That omission is deliberate, because as my colleague Mark Krikorian has explained:

Past administrations, including Democratic ones, acknowledged public concern over immigration by tightening their policies to make it harder for foreigners to illegally enter.

This administration, on the other hand, is the first in our nation’s history to reject the very idea of deterring illegal immigration.

That’s not because there’s some kind of plan to import voters. Sure, those are ancillary benefits for the left, but the deeper reason this administration, from the president on down, doesn’t think what’s happening at the border is important is that they believe immigration controls are morally wrong — period. They believe that the American people simply have no right to keep anyone out. And if the immigration law requires them to do that — as it obviously does — they’ll do their best to circumvent and ignore the law.

If you’re looking for proof of Krikorian’s assertions, just keep reading the DNA, wherein Biden, AMLO, and Trudeau affirm their “joint commitment to safe, orderly, and humane migration under the Los Angeles Declaration and other relevant multilateral frameworks”.

This, the DNA explains, includes “providing protection to refugees, asylum seekers, and vulnerable migrants” and “assisting host communities and promoting migrant and refugee integration”.

One would be forgiven if, reading the DNA, you forgot that there are laws (both civil and criminal) that bar the illegal entry of all aliens to the United States, including “migrants” and “asylum seekers”.

That does not mean that the government shouldn’t protect such individuals. To the contrary, they should be protected, but under the Immigration and Nationality Act (INA), that protection must only be accorded in detention, at least until those individuals are granted asylum or some other sort of immigration status. If such status is denied, the INA mandates they be removed.

The Biden administration, however, largely refuses to detain illegal entrants. Notwithstanding that detention mandate for illegal entrants in the INA, Biden has released — by my estimates — some 1.7 million migrants into the United States. Worse, even as illegal entries swelled last fiscal year, the president asked Congress to cut DHS detention funding in his FY 2023 budget request.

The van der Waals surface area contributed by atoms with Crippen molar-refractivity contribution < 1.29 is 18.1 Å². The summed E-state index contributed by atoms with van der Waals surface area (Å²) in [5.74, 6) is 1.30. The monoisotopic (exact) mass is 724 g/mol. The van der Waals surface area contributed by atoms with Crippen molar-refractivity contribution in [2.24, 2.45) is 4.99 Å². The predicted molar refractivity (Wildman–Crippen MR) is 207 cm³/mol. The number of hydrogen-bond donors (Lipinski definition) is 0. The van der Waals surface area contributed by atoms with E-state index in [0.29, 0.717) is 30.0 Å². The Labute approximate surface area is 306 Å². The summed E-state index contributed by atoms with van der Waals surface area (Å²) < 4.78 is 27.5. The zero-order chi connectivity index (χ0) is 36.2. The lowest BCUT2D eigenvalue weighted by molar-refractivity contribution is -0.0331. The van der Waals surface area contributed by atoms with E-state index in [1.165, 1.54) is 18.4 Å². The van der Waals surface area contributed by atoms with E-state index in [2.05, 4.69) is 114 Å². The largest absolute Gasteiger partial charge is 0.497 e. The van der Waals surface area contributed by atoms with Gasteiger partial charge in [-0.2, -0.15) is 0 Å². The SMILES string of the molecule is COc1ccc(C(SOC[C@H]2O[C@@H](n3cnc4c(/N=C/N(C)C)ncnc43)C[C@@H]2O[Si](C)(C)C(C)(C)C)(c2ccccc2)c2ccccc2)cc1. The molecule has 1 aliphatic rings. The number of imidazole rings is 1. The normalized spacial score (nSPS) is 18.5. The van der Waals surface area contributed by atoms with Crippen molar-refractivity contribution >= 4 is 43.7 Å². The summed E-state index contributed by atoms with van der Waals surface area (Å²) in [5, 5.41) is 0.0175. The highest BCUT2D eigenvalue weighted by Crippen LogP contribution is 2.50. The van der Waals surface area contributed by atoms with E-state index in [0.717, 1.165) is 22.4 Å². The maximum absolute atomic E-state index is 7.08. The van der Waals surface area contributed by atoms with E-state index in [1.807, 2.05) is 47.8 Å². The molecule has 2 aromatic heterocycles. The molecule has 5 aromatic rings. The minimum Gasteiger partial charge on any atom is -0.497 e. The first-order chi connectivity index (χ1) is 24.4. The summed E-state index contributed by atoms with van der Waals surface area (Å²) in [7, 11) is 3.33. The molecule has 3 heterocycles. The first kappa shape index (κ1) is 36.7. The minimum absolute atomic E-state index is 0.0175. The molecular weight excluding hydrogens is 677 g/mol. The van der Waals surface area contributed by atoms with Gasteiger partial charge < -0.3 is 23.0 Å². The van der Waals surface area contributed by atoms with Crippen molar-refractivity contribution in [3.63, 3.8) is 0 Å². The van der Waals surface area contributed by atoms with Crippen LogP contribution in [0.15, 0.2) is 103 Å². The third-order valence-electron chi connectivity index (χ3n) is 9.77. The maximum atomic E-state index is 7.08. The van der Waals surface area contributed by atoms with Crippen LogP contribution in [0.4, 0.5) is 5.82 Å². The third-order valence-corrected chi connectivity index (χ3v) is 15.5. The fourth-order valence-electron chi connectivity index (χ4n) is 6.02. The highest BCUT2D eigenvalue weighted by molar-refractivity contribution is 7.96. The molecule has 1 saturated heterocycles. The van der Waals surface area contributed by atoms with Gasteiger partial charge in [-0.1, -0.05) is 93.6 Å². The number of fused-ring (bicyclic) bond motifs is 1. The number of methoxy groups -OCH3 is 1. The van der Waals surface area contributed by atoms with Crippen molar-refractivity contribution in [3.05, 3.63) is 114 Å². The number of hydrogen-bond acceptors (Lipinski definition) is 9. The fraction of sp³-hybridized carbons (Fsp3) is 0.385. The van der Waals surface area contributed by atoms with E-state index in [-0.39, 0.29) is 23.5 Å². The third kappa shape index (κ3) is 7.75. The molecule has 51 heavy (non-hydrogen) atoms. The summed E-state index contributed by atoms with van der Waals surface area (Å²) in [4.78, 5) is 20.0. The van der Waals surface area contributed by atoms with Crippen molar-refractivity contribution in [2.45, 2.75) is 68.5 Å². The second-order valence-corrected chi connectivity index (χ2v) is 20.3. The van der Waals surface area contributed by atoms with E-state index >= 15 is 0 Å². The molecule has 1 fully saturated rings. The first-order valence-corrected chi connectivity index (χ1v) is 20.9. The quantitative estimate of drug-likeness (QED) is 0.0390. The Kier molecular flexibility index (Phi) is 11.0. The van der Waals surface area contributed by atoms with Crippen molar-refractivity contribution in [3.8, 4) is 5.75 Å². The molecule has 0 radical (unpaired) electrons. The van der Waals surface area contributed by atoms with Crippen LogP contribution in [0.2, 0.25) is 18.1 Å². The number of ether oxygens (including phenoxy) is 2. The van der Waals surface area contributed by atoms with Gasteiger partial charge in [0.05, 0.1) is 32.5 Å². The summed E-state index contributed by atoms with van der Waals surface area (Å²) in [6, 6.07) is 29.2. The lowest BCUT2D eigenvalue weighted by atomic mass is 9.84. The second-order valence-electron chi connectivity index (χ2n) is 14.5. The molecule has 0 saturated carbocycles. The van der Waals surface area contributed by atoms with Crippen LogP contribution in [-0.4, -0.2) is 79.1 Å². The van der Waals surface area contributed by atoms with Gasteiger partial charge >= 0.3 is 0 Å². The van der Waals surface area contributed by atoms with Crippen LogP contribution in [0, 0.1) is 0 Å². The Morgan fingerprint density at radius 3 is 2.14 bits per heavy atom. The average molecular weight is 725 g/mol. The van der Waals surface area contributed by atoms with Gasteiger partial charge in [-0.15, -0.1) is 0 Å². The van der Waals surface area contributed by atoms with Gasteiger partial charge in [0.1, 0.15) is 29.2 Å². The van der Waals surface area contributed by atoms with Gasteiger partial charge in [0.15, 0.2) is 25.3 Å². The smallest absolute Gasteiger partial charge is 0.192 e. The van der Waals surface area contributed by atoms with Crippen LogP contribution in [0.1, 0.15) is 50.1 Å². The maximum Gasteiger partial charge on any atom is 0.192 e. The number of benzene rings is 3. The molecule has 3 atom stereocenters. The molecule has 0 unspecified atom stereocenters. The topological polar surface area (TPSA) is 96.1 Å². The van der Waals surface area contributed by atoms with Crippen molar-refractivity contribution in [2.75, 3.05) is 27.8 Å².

Instead, the president wants Congress to give him nearly $1 billion to shelter, feed, and transport the migrants it has illegally released through the United States. That’s what the DNA is referencing in its statement about “assisting host communities and promoting migrant and refugee integration”.

Asylum is the exception to the rule that aliens who enter illegally be quickly removed. Biden, however, has allowed that exception to swallow the rule by releasing hundreds of thousands of “asylum seekers” into the United States. Nothing in the DNA will slow their entry; to the contrary, it doubles down on the president’s de facto (and illegal) release policies, which will simply turbocharge the future migrant flow.

Biden really didn’t need to go to Mexico City to produce the DNA, while Trudeau and (to a lesser extent) AMLO were relegated to the role of spear-carriers in this kabuki play. The United States will bear all the burdens and costs of the “migration and development” pillar, which has been Biden’s plan all along.

But he did because federal law gives the president a degree of power over foreign relations that he doesn’t have when it comes to most other executive acts. Expect the DOJ to raise the DNA in defending the president’s otherwise indefensible immigration actions.

U.S. border security and national sovereignty aren’t afterthoughts in the “Declaration of North America” — they’re not considered at all. To Biden, the border only exists as the place that “migrants and asylum seekers” begin their “integration” into the United States, and the “United States” isn’t a sovereign nation — just a destination. That would be fine if that were what the law allowed; it’s not.